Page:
Rely instead on the fidelity and holiness of the flock
Many Catholics agree that the Catholic identity of church-related colleges and universities has been a legitimate concern. With the decline in the numbers of priests and nuns and the evident loss of religious identity in schools founded by other denominations, there has been ample reason to consider what might be done.
However, the Vaticans response -- requiring theologians to receive the mandatum, or certificate of approval, from a local bishop -- continues to provide more material for mischief than for solution. U.S. bishops are forced to move toward implementation of a plan that many theologians disdain.
Meanwhile, more positive approaches to the issue of Catholic identity, such as the fledgling Catholic studies movement, go begging for recognition and support.
The latest mischief spawned by the imminent mandatum requirement is www.mandata.org, a Web site that purports to help parents pick a Catholic college or university (see story page 3). One might argue that even discussing the effort confers on it far more legitimacy than it deserves. Such ad hoc monitoring efforts, however, have achieved an inordinate level of credibility and influence in the waning years of Pope John Paul IIs papacy.
This style of freelance orthodoxy policing, a kind of ecclesial vigilantism, has gained unusual access to powers in Rome and has caused a level of havoc at home that belies the small numbers pushing the levers. These groups think nothing of impugning reputations and ruining careers. Their arrogance in making absolute claims to being the purest repositories of orthodoxy is boundless.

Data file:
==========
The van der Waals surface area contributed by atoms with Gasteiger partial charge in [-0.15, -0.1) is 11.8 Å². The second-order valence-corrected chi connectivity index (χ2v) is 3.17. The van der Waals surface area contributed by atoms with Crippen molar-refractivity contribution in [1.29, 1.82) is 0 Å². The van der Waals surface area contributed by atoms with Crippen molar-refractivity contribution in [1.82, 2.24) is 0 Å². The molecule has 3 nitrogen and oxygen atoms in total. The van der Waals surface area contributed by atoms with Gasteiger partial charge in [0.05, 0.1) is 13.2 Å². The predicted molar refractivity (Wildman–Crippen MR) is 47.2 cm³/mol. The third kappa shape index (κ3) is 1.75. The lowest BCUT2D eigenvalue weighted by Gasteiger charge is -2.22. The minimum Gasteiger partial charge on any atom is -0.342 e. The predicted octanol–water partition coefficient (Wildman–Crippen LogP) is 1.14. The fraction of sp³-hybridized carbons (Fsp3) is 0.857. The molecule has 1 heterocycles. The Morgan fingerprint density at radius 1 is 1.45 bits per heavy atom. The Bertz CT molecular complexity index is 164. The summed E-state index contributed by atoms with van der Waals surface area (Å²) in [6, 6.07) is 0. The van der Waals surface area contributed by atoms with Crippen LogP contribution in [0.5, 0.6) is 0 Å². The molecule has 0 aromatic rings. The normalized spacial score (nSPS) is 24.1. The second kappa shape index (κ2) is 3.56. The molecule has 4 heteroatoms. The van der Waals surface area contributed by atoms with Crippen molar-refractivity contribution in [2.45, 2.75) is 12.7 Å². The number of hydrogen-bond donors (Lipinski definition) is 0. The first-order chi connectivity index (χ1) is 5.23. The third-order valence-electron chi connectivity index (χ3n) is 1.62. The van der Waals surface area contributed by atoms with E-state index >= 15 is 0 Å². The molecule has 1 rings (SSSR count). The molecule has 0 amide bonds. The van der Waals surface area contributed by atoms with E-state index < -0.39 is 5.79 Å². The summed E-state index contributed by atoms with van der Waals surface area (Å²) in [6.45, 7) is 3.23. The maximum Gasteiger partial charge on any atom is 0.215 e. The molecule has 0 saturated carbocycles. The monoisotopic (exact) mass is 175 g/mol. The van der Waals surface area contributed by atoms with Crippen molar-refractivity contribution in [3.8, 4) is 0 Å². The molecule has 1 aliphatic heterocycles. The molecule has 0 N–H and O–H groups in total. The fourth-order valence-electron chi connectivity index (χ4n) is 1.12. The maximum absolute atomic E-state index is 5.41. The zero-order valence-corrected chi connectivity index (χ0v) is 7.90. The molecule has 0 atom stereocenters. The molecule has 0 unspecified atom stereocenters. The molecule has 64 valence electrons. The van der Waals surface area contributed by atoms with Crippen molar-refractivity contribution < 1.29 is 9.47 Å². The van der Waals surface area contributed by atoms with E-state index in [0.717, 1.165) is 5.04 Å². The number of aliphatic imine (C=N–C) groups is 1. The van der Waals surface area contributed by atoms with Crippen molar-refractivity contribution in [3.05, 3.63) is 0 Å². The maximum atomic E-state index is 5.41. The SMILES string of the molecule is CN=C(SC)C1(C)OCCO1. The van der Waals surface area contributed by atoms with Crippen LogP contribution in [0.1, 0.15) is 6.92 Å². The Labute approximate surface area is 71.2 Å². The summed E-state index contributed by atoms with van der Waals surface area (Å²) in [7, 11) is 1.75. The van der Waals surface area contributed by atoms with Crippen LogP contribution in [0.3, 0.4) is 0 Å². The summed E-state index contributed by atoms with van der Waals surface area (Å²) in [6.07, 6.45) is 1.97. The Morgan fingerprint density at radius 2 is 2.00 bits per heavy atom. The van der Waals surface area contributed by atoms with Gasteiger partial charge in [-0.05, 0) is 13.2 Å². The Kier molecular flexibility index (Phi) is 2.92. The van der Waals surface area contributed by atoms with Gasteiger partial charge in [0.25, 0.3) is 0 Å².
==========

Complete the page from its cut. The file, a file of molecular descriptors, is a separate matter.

Nothing better demonstrates the condition than tactics of former officials of the Ignatius Institute at the University of San Francisco who prohibited Jesuits affiliated with the university from presiding over the institutes daily liturgies.
Jesuit Fr. Stephen A. Privett, university president, provides Catholic leaders with a model of how to respond to such groups (see story page 4). When critics accused Privett of trying to silence the voice of orthodoxy because the universitys Jesuit community does not support the Catholic church, Privett simply referred to the long history of Jesuits through the ages and questioned how the group of critics could assume the role of judges of orthodoxy.
If the bishops were to take that model and apply it to the wider Catholic culture, leaning heavily on the deep and wide record of fidelity and holiness of their flock, they might begin to bring some perspective to the charges that often fly about, impugning the motives of so many who serve.
The mandatum may have been well intended as a tool to assure Catholic identity. In other cultures it might fit well with how Catholic institutions have historically seen themselves. For various reasons, it just might not be that big a deal elsewhere.
But in the United States -- where law, down to the last comma and conjunction, is taken seriously, and where a tradition of academic freedom has flourished -- the net result is to set up new opportunities for punitive actions and new fuel for the vigilantes.
National Catholic Reporter, February 23, 2001